I coincidentally read a short story by Szu Yen Lin a few weeks ago.  The Miracle on Christmas Eve, collected in The Realm of the Impossible, seemed like a reasonable winter read and delivered a heartwarming twist on the locked room.  Well, Death in the House of Rain is The Miracle on Christmas Eve’s sadistic cousin.  It’s a dark tale boasting no less than seven victims, and the means they are dispatched in are more brutal (although not necessarily graphic) than your standard GAD-style fare.  Top that off with four locked room murders, and this is a breathtaking read.

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Mr Splitfoot – Helen McCloy (1969)

It took me a long long time to track down a well priced copy of Mr Splitfoot.  I haven’t been that enamored by Helen McCloy so far, but you’ll never see me pass up a “room that kills” mystery.  Ah, the room that kills…  It sits there silently, waiting for centuries, occasionally producing the corpse of someone foolish enough to sleep within its walls.  I love the gimmick because you’re almost assured a locked room murder, but you also have the riddle of how the mysterious deaths could be repeated across dozens of decades.  Sure, someone may have pulled off some clever murder 80 years ago, but how is it connected to the deaths of today?  Did someone discover a long lost trick?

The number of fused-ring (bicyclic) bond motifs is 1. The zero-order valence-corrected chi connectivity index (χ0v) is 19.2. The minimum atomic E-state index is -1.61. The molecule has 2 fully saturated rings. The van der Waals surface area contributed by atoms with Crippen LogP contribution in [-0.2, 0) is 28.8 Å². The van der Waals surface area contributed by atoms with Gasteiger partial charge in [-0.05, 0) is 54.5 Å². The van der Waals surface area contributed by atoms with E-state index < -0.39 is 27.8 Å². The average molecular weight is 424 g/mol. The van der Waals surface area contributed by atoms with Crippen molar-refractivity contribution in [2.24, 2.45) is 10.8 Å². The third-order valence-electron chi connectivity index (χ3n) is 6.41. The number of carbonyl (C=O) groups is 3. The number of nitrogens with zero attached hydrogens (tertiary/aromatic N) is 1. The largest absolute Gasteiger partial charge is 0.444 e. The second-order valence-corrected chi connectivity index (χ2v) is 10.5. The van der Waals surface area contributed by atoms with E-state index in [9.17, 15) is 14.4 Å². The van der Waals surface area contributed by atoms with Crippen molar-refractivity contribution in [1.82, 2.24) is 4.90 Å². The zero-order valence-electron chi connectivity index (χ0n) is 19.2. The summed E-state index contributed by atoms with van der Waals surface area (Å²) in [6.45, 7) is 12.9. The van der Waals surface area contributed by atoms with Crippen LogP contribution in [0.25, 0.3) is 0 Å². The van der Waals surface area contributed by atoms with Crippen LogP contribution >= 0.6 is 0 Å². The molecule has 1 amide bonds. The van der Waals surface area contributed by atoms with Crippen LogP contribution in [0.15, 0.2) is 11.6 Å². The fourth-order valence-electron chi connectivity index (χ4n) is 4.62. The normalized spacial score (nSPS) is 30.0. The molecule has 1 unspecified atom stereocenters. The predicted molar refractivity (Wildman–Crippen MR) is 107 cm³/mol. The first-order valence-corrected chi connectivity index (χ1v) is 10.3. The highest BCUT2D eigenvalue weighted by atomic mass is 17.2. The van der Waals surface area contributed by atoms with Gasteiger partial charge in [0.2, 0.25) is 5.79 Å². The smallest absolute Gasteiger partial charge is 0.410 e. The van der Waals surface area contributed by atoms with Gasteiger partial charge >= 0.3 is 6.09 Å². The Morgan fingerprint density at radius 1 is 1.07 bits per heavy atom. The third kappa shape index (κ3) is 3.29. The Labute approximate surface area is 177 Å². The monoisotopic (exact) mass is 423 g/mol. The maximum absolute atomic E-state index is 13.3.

I started reading this book back in August, but shelved it a few pages in when I realized it was a perfect holiday read.  This is one of those books where you feel the cold air, see the snow, and hear that uncanny silent nothingness of white covered mountains.  Well, yep, it worked a lot better in late December than in the merciless peak of summer, plus, this book is absolutely amazing.

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The Hangman’s Handyman – Hake Talbot (1942)

It’s as if Hake Talbot wrote this story just for me.  From the very first page this was a dark brooding read, and as the chapters unfolded, there were all of the other tropes that I love the most.  It’s rare that I find a story that truly fires on all cylinders, and The Hangman’s Handyman is one of them.